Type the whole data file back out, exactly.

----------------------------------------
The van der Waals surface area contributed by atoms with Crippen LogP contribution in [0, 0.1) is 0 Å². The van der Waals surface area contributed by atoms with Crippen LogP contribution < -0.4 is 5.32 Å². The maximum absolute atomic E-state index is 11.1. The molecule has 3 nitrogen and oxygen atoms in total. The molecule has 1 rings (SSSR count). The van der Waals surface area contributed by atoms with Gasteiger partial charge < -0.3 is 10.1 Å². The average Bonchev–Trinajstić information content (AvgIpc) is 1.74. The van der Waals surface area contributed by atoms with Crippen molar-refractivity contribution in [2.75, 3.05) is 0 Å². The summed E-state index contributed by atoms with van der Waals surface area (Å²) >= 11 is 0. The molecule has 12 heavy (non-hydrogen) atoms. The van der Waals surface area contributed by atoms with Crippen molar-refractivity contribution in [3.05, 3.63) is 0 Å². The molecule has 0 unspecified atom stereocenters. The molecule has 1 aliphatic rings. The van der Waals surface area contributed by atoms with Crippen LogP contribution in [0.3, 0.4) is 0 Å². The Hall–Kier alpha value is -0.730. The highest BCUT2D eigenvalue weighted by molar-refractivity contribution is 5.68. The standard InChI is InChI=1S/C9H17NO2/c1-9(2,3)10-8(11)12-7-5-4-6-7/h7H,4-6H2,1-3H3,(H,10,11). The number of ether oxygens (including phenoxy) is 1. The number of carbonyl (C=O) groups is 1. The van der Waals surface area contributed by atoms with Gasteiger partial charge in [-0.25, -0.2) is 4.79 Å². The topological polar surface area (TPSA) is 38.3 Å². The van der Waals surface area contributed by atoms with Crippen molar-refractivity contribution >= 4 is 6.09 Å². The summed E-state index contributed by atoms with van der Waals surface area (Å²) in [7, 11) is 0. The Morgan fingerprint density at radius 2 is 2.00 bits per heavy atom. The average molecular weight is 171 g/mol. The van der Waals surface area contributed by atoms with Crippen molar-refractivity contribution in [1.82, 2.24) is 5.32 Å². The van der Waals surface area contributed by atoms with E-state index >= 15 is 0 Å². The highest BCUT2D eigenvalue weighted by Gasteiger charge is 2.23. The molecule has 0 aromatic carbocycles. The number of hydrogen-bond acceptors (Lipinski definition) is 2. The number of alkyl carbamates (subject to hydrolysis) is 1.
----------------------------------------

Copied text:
The van der Waals surface area contributed by atoms with Crippen LogP contribution in [0, 0.1) is 0 Å². The van der Waals surface area contributed by atoms with Crippen LogP contribution < -0.4 is 5.32 Å². The maximum absolute atomic E-state index is 11.1. The molecule has 3 nitrogen and oxygen atoms in total. The molecule has 1 rings (SSSR count). The van der Waals surface area contributed by atoms with Gasteiger partial charge < -0.3 is 10.1 Å². The average Bonchev–Trinajstić information content (AvgIpc) is 1.74. The van der Waals surface area contributed by atoms with Crippen molar-refractivity contribution in [2.75, 3.05) is 0 Å². The summed E-state index contributed by atoms with van der Waals surface area (Å²) >= 11 is 0. The molecule has 12 heavy (non-hydrogen) atoms. The van der Waals surface area contributed by atoms with Crippen molar-refractivity contribution in [3.05, 3.63) is 0 Å². The molecule has 0 unspecified atom stereocenters. The molecule has 1 aliphatic rings. The van der Waals surface area contributed by atoms with Crippen LogP contribution in [0.3, 0.4) is 0 Å². The Hall–Kier alpha value is -0.730. The highest BCUT2D eigenvalue weighted by molar-refractivity contribution is 5.68. The standard InChI is InChI=1S/C9H17NO2/c1-9(2,3)10-8(11)12-7-5-4-6-7/h7H,4-6H2,1-3H3,(H,10,11). The number of ether oxygens (including phenoxy) is 1. The number of carbonyl (C=O) groups is 1. The van der Waals surface area contributed by atoms with Gasteiger partial charge in [-0.25, -0.2) is 4.79 Å². The topological polar surface area (TPSA) is 38.3 Å². The van der Waals surface area contributed by atoms with Crippen molar-refractivity contribution >= 4 is 6.09 Å². The summed E-state index contributed by atoms with van der Waals surface area (Å²) in [7, 11) is 0. The Morgan fingerprint density at radius 2 is 2.00 bits per heavy atom. The average molecular weight is 171 g/mol. The van der Waals surface area contributed by atoms with Crippen molar-refractivity contribution in [1.82, 2.24) is 5.32 Å². The van der Waals surface area contributed by atoms with E-state index >= 15 is 0 Å². The highest BCUT2D eigenvalue weighted by Gasteiger charge is 2.23. The molecule has 0 aromatic carbocycles. The number of hydrogen-bond acceptors (Lipinski definition) is 2. The number of alkyl carbamates (subject to hydrolysis) is 1.